There are many things we learned over this journey and I want to just highlight two of them.
Terraform was just a really bad fit for our team and it wasn’t something that was easy to see ahead of time. For any future tool, we need to consider is it the kind of tool designed for centralized command and control, or can it actually be used in a distributed manner?
Microapps is an example of a pattern I love to use, the switch pattern. If you squint, the context path each microapp is mounted to is like a
case in a
switch statement. The key to applying this pattern is to figure what is the domain of the thing you are switching over, for microapps it’s the context path. And second figure out the architectural mechanism to do the actual switching. For microapps, to switch over the context path, we used proxies in webpack-dev-server and origin-response lambda in CloudFront. If you have these two things, you can apply the switch pattern.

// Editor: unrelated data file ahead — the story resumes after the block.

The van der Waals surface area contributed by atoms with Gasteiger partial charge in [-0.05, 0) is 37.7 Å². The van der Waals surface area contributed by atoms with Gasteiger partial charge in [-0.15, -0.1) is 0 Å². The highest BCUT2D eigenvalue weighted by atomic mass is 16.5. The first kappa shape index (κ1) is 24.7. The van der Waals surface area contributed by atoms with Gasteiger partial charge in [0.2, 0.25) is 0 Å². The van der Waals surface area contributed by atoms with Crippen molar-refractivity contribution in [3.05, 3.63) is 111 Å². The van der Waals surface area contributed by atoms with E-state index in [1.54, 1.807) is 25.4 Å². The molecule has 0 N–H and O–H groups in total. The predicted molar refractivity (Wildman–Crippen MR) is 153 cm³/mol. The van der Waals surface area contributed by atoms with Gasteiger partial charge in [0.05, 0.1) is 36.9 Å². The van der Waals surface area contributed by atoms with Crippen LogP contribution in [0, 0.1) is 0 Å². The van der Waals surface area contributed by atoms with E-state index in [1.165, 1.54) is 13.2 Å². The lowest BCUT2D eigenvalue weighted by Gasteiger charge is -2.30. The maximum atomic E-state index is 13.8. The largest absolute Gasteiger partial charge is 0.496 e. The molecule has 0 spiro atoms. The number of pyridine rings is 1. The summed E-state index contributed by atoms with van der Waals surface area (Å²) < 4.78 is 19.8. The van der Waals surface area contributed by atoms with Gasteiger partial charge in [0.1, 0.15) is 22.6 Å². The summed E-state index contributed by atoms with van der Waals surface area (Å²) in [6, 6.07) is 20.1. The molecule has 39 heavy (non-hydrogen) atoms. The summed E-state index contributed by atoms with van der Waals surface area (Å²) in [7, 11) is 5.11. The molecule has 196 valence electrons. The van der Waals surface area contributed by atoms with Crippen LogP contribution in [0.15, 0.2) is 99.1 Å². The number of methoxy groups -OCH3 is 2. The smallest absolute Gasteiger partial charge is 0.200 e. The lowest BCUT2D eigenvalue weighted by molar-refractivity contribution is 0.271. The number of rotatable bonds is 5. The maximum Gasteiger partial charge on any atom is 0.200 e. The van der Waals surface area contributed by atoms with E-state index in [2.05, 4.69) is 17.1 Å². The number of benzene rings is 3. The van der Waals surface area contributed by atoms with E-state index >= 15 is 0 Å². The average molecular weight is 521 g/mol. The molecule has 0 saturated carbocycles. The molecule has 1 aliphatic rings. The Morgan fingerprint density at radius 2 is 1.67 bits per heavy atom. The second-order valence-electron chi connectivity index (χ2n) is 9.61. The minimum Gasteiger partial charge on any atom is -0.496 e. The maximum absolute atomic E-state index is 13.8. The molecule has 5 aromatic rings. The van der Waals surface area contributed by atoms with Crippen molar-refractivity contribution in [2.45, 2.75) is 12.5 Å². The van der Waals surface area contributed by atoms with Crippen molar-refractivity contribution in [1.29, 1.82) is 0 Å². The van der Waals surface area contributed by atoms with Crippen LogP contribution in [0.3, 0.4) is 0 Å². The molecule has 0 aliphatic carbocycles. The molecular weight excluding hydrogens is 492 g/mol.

While our current frontend architecture is working great, we’re never satisfied. There are still many improvements we can still make, we will just keep on the backlog until see we see a business need or opportunity to realize it.
If that sounds interesting to you and want to learn from me on how to build simple effective systems, you’re in luck, Battlefy is hiring! Check out our open positions
If you have any questions or comments, feel free to tweet me at pyrolistical